Parents are often blissfully unaware that anything is amiss in their grade-schoolers' lives. Victims of bullying often feel frightened, powerless or ashamed by the attacks -- whether physical, verbal or relational -- so they're not eager to discuss them with people. Other times, it might be hard to distinguish between simple bouts of teasing and serious bullying, especially in cases of relational bullying, where hurtful social interactions include spreading rumors, excluding members of a friend group, or sharing secrets told in confidence. In all types of bullying, kids can choose to discuss it with their parents or keep it to themselves.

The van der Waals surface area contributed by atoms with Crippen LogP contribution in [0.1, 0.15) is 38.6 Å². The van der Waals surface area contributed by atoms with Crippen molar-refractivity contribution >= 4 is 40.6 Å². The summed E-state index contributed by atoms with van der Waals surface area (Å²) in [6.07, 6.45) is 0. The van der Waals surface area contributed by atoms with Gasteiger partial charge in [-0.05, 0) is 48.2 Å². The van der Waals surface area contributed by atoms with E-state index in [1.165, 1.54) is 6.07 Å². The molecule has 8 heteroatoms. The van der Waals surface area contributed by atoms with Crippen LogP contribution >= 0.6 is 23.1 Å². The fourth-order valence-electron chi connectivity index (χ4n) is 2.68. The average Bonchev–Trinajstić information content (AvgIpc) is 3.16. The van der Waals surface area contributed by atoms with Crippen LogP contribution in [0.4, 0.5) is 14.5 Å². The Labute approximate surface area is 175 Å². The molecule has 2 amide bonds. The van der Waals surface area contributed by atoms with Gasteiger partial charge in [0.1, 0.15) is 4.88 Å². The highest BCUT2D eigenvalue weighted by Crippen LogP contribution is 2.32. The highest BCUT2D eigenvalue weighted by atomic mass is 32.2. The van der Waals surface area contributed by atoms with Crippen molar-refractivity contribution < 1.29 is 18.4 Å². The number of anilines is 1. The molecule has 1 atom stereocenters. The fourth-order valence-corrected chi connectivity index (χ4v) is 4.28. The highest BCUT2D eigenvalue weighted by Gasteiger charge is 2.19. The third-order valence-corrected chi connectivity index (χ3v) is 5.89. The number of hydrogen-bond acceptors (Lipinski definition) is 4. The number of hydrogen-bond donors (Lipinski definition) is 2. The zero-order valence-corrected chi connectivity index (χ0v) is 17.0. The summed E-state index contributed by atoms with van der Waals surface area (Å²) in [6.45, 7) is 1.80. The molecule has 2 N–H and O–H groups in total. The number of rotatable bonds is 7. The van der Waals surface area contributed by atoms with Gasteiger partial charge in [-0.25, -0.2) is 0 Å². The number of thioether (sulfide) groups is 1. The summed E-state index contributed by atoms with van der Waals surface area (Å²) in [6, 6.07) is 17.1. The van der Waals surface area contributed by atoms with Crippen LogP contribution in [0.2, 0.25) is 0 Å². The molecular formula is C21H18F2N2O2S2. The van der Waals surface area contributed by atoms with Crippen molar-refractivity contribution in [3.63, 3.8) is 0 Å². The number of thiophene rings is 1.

There are lots of signs you should be alert for, however, such as truancy, changes in appetite, extra requests for money, torn clothing and falling grades. Also look out for increased stress and subsequent health issues, uncharacteristic despondency, decreased physical and social activity, and increased apprehension and moodiness. If symptoms like these seem frequent, sit your kids down to discuss what's causing the upheaval.
It's important to monitor your grade-schoolers' online habits to help prevent cyberbullying. Make sure they're well-informed when it comes to proper online etiquette and preferred privacy practices. Kids should never have computers in their rooms, and you should always have the ability to check up on their activities.